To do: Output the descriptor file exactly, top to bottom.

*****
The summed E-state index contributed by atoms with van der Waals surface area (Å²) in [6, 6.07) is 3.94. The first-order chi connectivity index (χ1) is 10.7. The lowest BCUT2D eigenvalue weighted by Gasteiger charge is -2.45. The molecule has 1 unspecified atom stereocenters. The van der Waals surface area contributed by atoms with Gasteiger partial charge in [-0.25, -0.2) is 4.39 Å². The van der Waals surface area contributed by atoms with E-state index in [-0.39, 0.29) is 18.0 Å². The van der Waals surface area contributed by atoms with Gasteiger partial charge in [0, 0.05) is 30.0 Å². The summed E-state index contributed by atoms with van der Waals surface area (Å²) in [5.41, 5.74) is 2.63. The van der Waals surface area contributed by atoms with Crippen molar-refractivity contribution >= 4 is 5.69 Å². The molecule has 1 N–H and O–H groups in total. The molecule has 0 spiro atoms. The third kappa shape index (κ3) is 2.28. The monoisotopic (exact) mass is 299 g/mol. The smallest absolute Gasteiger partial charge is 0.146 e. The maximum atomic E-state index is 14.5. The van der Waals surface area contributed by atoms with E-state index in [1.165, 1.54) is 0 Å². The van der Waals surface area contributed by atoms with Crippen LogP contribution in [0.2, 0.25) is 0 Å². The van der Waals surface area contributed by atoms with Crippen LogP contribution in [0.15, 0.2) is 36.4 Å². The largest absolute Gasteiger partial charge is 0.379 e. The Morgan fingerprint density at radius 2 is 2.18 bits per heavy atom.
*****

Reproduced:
The summed E-state index contributed by atoms with van der Waals surface area (Å²) in [6, 6.07) is 3.94. The first-order chi connectivity index (χ1) is 10.7. The lowest BCUT2D eigenvalue weighted by Gasteiger charge is -2.45. The molecule has 1 unspecified atom stereocenters. The van der Waals surface area contributed by atoms with Gasteiger partial charge in [-0.25, -0.2) is 4.39 Å². The van der Waals surface area contributed by atoms with E-state index in [-0.39, 0.29) is 18.0 Å². The van der Waals surface area contributed by atoms with Gasteiger partial charge in [0, 0.05) is 30.0 Å². The summed E-state index contributed by atoms with van der Waals surface area (Å²) in [5.41, 5.74) is 2.63. The van der Waals surface area contributed by atoms with Crippen molar-refractivity contribution >= 4 is 5.69 Å². The molecule has 1 N–H and O–H groups in total. The molecule has 0 spiro atoms. The third kappa shape index (κ3) is 2.28. The monoisotopic (exact) mass is 299 g/mol. The smallest absolute Gasteiger partial charge is 0.146 e. The maximum atomic E-state index is 14.5. The van der Waals surface area contributed by atoms with E-state index in [1.165, 1.54) is 0 Å². The van der Waals surface area contributed by atoms with Crippen LogP contribution in [0.2, 0.25) is 0 Å². The van der Waals surface area contributed by atoms with Crippen LogP contribution in [0.15, 0.2) is 36.4 Å². The largest absolute Gasteiger partial charge is 0.379 e. The Morgan fingerprint density at radius 2 is 2.18 bits per heavy atom.